Mostly canonical quantum gravity, but also topics in axiomatic QFT. I can't be more specific, since there are only a few people with that combination and I'd prefer to stay anonymous.
Fair enough! By contrast, anyone can check my inSPIRE record
http://inspirehep.net/search?ln=en&p=find+author+nikolic,+h&of=hcs&action_search=Search&sf=earliestdate&so=d

Yes, but it must exploit the $d=2$ loophole of the KS theorem.
No, as I already explained, it does not exploit the $d=2$ loophole. It exploits the contextuality loophole. KS theorem shows that non-contextual hidden variables are impossible (except for $d=2$). But contextual hidden variables are not restricted by the KS theorem.

#### rubi

If, in some models, classical mechanics can be superdeterministic, and classical mechanics (as an approximation) is perfectly acceptable theory, then superdeterminism is also acceptable. If so, then I see no problem with the idea that BM may also be superdeterministic.

Of course, classical mechanics is generally not considered to be superdeterministic. I have tried to explain why it is not considered superdeterministic, and why, by a similar criterion, BM is also not superdeterministic. If you have a different criterion, by which both can be superdeterministic, I am fine with that too.
Okay, but if superdeterminism was admissible in a physical theory, then why aren't we looking for a (superdeterministic) local hidden variable model instead? (Even if you don't like CH, Hardy's paradox and GHZ are certainly compatible with superdeterministic locality as well.) There would be no need to give up locality and to introduce preferred frames and violate Lorentz symmetry.

Yes, it was very well known by him. And it is not a recent result, because it was discovered by Bohm in 1951.
That seems odd, since the theory of decoherence, which your argument seems to rely on, was developed in the 70's.

No, as I already explained, it does not exploit the $d=2$ loophole. It exploits the contextuality loophole. KS theorem shows that non-contextual hidden variables are impossible (except for $d=2$). But contextual hidden variables are not restricted by the KS theorem.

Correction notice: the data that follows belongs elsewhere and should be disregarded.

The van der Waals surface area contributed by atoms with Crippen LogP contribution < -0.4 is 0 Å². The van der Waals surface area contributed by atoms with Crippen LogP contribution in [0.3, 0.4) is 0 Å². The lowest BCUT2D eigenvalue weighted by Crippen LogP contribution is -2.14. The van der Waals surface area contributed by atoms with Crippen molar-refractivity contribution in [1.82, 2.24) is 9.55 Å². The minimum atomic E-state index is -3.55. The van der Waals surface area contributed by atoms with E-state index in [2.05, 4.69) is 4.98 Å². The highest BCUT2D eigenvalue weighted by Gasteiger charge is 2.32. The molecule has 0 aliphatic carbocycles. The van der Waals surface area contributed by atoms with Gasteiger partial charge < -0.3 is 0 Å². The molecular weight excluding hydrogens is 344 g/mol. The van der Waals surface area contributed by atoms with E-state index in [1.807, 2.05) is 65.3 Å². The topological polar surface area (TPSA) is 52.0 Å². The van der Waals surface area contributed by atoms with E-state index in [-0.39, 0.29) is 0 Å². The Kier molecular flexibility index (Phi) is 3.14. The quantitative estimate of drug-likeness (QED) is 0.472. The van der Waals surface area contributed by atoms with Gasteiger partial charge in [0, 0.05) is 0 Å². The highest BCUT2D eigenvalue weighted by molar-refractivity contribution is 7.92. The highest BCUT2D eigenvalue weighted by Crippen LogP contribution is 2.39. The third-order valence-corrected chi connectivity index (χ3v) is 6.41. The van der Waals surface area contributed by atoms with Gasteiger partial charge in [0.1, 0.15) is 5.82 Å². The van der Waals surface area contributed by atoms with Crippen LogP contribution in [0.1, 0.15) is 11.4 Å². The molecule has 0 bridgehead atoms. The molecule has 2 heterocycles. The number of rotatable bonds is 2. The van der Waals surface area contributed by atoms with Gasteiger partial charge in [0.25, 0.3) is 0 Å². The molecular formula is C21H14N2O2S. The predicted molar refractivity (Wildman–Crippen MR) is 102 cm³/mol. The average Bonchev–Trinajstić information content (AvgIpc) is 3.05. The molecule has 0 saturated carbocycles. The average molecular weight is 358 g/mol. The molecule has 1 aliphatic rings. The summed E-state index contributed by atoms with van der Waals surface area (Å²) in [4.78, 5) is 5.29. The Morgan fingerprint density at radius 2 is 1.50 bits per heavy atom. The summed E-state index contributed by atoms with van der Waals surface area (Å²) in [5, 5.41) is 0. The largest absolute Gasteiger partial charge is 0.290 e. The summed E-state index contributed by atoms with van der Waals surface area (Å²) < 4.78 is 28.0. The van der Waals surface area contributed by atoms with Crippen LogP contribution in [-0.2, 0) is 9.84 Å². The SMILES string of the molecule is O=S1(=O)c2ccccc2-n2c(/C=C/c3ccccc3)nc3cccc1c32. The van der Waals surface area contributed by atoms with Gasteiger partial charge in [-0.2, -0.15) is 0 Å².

But in a contextual theory, the statement is not really $S_x=+1\wedge S_y=-1$, but rather $\text{In the context A}, S_x=+1\wedge \text{In the context B}, S_y=-1$. You can never have $\text{In the context A}, S_x=+1\wedge S_y=-1$. This is exactly what the single framework rule in CH says. You can never argue about $S_x$ and $S_y$ in the same context. There is nothing mysterious about it.

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#### stevendaryl

Staff Emeritus
I don't understand why not. If the formula for the correlations is $\int A(\lambda,\alpha,\beta) B(\lambda,\alpha,\beta) P(\lambda|\alpha,\beta)\mathrm d\lambda$, then changing $P$ will in general change the correlations, and thus the specifying the correct $\alpha$, $\beta$ dependent $P$ seems essential to reproduce the QM correlations. And if $P$ depends on $\alpha$, $\beta$ in Bohmian mechanics, then it seems like those are determined by the dynamics earlier, i.e. without the correct dynamical determination of $\alpha$ and $\beta$, BM is unable to reproduce the QM correlations, which sounds very superdeterministic to me.
Well, let me make up a particular model that is nonlocal, but not superdeterministic, and which agrees with the predictions of quantum mechanics:

Alice's detector has a setting, $\alpha$, which can take on a value from $0$ to $2\pi$, representing a direction in the x-y plane. Similarly, Bob's detector has a setting, $\beta$, which represents an angle in the x-y plane.

$\lambda$ in this model has 4 possible values:
1. $\lambda_{uu}$
2. $\lambda_{ud}$
3. $\lambda_{du}$
4. $\lambda_{dd}$
These values determine Alice's result $A$ and Bob's result, $B$ in the obvious way:
1. $A(\lambda_{uu}) = A(\lambda_{ud}) = B(\lambda_{uu}) = B(\lambda_{du}) = +1$
2. $A(\lambda_{du}) = A(\lambda_{dd}) = B(\lambda_{ud}) = B(\lambda_{dd}) = -1$